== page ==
The Detroit News: Camilleri: Independent board would lower drug costs in Michigan

This summer, I’ve spent a lot of time listening to my constituents, and one of the things I hear most often is that prescription drug costs are too high.

We know we can’t rely on prescription drug companies to lower prices. That has been the status quo for too long, and it’s become clear we need a large-scale change if we want to truly address exorbitantly priced prescription drugs.

President Biden’s Inflation Reduction Act provided real relief for Michiganians on Medicare costs, including a $35 cap on insulin per dose and a $2,000 limit on out-of-pocket costs that starts in 2025. And recently, Biden announced 10 costly drugs that Medicare is now empowered to negotiate to reduce prices.

This is a great start to reducing healthcare costs, but I believe we can and should do more on the state level for all families. Earlier this month, I was proud to introduce Senate Bill 483, legislation that would create a nonpartisan Prescription Drug Affordability Board (also called a PDAB).

Essentially, a PDAB helps bring prescription drug costs down with an independent board of experts that researches and reviews drug prices and other relevant factors. If they determine that a drug presents an affordability challenge to the state or its citizens, they can establish what’s called an upper payment limit, or UPL, for that particular drug.

A PDAB is not a new concept: Six other states have already created them, and we already have similar public boards for utilities like water and energy. It’s time to make sure there’s a nonpartisan review process in our state and that life-saving medications are truly accessible to everyone.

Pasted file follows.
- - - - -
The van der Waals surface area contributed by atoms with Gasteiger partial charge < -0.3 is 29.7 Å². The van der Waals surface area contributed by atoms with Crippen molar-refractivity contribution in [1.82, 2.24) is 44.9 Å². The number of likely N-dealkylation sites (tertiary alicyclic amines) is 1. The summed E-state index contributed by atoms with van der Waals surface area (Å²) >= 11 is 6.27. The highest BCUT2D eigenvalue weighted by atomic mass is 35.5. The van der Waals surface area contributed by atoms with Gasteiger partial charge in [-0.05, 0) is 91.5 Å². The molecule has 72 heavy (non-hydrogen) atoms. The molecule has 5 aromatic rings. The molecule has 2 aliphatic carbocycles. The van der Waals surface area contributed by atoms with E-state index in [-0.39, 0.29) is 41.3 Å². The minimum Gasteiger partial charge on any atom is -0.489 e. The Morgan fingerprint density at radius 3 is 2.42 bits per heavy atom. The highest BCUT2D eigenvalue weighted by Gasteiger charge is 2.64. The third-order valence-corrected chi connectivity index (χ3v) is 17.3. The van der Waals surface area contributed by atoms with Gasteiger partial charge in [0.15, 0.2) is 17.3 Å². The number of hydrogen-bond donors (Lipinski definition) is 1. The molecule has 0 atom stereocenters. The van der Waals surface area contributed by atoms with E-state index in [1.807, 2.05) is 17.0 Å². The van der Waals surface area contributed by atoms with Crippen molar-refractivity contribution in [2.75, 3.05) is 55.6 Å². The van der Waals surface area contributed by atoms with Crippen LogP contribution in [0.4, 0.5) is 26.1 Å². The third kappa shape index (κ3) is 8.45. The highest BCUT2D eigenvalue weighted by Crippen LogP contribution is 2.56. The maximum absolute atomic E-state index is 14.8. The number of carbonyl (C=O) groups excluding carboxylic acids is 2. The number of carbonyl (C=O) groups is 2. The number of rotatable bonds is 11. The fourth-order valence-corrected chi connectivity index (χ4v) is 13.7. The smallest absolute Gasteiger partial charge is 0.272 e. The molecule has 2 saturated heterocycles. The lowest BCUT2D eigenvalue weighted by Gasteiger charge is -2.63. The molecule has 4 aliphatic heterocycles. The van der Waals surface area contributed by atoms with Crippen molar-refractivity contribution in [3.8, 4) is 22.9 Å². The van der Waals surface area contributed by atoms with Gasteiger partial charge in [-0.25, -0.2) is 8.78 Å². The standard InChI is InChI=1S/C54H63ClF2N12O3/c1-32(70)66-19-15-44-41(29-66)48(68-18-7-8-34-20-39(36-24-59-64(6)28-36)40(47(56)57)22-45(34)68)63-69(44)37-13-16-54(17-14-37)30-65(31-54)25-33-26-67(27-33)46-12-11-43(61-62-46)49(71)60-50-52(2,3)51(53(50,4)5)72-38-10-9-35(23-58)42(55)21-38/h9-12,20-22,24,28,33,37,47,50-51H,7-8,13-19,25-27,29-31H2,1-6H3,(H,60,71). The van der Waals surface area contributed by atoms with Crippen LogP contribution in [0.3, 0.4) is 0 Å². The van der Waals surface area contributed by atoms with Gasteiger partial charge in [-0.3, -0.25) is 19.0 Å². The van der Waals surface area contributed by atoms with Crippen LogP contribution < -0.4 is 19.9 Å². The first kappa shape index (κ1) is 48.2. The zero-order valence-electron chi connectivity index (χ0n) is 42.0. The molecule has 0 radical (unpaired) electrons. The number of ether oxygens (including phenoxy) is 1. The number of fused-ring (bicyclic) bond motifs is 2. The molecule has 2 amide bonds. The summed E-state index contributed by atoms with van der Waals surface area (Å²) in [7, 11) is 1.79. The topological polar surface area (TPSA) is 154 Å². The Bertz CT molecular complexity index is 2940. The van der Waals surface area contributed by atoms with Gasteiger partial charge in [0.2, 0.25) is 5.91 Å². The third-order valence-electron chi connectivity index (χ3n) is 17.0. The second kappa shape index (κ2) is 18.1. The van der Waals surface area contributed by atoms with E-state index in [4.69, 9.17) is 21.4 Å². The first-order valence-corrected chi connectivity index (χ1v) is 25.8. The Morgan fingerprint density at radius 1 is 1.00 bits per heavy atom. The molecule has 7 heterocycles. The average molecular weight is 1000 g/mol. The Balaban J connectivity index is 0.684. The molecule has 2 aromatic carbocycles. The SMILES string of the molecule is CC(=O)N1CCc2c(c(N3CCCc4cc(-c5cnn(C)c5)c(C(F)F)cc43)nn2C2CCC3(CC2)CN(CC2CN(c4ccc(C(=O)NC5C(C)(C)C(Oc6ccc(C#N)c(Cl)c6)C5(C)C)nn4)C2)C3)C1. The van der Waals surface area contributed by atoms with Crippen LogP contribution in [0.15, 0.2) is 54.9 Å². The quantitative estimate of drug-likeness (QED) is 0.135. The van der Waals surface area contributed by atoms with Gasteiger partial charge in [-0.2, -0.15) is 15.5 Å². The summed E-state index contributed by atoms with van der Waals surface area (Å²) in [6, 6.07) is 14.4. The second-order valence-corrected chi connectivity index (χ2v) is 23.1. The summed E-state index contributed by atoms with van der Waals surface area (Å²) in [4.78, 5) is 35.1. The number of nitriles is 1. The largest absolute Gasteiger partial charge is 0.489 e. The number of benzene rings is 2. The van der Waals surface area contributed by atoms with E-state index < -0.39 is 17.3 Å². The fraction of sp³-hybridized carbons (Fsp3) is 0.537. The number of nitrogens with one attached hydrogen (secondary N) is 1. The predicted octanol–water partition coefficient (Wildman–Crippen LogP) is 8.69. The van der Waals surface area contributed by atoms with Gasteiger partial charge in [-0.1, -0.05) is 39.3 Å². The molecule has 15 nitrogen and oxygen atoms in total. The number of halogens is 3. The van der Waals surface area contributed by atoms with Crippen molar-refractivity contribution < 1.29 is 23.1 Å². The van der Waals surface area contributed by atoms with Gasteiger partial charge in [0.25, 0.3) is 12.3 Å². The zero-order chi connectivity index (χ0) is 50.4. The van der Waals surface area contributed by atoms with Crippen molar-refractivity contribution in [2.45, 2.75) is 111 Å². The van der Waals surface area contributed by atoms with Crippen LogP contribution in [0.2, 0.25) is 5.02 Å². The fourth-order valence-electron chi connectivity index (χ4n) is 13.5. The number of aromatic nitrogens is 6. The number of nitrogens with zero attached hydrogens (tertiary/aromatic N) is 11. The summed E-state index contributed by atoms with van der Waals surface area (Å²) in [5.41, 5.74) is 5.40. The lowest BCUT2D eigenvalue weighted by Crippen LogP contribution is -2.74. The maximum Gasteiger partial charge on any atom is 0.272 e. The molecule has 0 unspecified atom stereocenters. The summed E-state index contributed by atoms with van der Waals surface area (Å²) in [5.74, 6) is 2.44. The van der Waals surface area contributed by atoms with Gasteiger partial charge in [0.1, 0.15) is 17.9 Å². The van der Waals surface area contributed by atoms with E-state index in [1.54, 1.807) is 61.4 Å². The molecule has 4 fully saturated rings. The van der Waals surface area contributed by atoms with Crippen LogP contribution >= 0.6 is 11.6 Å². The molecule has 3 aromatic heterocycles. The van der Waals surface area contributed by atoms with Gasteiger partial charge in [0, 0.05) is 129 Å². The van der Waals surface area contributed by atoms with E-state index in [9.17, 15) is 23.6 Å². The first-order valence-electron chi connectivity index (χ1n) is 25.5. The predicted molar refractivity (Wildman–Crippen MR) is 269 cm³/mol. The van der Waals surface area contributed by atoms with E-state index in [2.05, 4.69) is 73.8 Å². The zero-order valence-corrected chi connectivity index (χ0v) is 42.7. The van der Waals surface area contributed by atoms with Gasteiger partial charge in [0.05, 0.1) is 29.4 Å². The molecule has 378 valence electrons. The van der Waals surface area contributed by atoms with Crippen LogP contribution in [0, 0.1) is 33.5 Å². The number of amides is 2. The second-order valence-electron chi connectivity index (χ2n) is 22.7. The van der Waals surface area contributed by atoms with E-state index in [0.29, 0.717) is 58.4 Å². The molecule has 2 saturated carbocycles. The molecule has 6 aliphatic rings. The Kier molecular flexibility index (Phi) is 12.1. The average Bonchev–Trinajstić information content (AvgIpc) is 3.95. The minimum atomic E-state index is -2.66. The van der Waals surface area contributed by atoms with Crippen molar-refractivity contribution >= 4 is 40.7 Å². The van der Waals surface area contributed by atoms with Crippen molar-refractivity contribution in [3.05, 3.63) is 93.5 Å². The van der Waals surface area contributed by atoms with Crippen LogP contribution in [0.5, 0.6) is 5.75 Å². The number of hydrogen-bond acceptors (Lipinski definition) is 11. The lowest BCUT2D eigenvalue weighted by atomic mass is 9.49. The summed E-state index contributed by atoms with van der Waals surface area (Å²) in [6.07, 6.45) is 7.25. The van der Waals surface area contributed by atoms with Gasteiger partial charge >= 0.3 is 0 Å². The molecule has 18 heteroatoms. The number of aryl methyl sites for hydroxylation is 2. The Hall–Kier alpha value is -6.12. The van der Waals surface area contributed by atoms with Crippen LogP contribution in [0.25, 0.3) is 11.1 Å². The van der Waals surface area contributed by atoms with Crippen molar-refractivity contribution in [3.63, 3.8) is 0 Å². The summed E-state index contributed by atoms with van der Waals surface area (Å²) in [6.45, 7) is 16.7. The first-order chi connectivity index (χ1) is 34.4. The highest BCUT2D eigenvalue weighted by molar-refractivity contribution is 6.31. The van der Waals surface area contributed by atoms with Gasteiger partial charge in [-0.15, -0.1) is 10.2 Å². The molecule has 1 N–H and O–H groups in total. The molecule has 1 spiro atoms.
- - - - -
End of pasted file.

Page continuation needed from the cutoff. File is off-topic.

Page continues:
Every year, prescription drug costs go up. That tracks with drug companies’ profits, which continue to skyrocket. Between July 2021 and July 2022, drug prices rose 31.6% — nearly four times the inflation rate. In 2023, drug companies raised prices on almost 1,000 medications, and half of all new drugs cost $150,000 or more each year.

A PDAB would directly lower the cost of certain prescription drugs at the point-of-sale, which means we’re going straight to the root of the issue. Not only do you and I stand to benefit from this when we pick up our prescriptions, it will also benefit employers, pharmacists, health insurance companies and other entities in the prescription drug supply chain.

This won’t be an easy fight. Big Pharma has 1,800 lobbyists working hard to influence elected leaders, and they will fight hard to protect the status quo in Michigan. In states that have stood up to drug companies and passed legislation empowering Prescription Drug Affordability Boards to review Big Pharma’s drug costs and rein in runaway costs, they have spent millions to spread misinformation to protect massive profits.

Michiganians from all political backgrounds overwhelmingly support independent reviews of prescription drug costs, and elected leaders have a responsibility to help ensure all families can afford their medications.

Sen. Darrin Camilleri, D-Trenton, represents Michigan’s 4th District.

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